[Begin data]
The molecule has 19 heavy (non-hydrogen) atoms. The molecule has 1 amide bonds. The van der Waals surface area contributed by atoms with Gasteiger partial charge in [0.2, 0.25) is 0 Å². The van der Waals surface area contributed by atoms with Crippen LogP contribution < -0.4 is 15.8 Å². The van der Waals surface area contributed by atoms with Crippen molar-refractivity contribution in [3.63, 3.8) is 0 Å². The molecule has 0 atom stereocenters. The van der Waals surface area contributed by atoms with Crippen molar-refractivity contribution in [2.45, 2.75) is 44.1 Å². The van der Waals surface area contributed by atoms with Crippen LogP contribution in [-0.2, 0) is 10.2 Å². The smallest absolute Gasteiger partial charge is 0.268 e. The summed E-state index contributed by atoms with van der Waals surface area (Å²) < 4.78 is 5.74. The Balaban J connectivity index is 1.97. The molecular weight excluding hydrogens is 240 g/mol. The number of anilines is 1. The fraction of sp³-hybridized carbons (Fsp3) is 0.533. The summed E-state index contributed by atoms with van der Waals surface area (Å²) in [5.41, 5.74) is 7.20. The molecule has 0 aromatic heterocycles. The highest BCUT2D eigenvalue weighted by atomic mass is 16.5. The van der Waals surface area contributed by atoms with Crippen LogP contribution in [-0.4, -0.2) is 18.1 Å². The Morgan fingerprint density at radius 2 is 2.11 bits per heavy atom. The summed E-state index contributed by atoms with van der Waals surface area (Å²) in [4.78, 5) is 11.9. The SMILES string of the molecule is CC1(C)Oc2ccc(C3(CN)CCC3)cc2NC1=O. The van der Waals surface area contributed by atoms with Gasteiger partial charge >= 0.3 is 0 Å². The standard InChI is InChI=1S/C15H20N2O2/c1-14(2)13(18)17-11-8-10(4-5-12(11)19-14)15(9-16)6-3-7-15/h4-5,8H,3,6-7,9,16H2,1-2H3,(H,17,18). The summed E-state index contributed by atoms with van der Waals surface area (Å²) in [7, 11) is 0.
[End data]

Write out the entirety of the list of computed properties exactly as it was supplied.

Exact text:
The molecule has 19 heavy (non-hydrogen) atoms. The molecule has 1 amide bonds. The van der Waals surface area contributed by atoms with Gasteiger partial charge in [0.2, 0.25) is 0 Å². The van der Waals surface area contributed by atoms with Crippen LogP contribution < -0.4 is 15.8 Å². The van der Waals surface area contributed by atoms with Crippen molar-refractivity contribution in [3.63, 3.8) is 0 Å². The molecule has 0 atom stereocenters. The van der Waals surface area contributed by atoms with Crippen molar-refractivity contribution in [2.45, 2.75) is 44.1 Å². The van der Waals surface area contributed by atoms with Crippen LogP contribution in [-0.2, 0) is 10.2 Å². The smallest absolute Gasteiger partial charge is 0.268 e. The summed E-state index contributed by atoms with van der Waals surface area (Å²) < 4.78 is 5.74. The Balaban J connectivity index is 1.97. The molecular weight excluding hydrogens is 240 g/mol. The number of anilines is 1. The fraction of sp³-hybridized carbons (Fsp3) is 0.533. The summed E-state index contributed by atoms with van der Waals surface area (Å²) in [5.41, 5.74) is 7.20. The molecule has 0 aromatic heterocycles. The highest BCUT2D eigenvalue weighted by atomic mass is 16.5. The van der Waals surface area contributed by atoms with Crippen LogP contribution in [-0.4, -0.2) is 18.1 Å². The Morgan fingerprint density at radius 2 is 2.11 bits per heavy atom. The summed E-state index contributed by atoms with van der Waals surface area (Å²) in [4.78, 5) is 11.9. The SMILES string of the molecule is CC1(C)Oc2ccc(C3(CN)CCC3)cc2NC1=O. The van der Waals surface area contributed by atoms with Gasteiger partial charge >= 0.3 is 0 Å². The standard InChI is InChI=1S/C15H20N2O2/c1-14(2)13(18)17-11-8-10(4-5-12(11)19-14)15(9-16)6-3-7-15/h4-5,8H,3,6-7,9,16H2,1-2H3,(H,17,18). The summed E-state index contributed by atoms with van der Waals surface area (Å²) in [7, 11) is 0.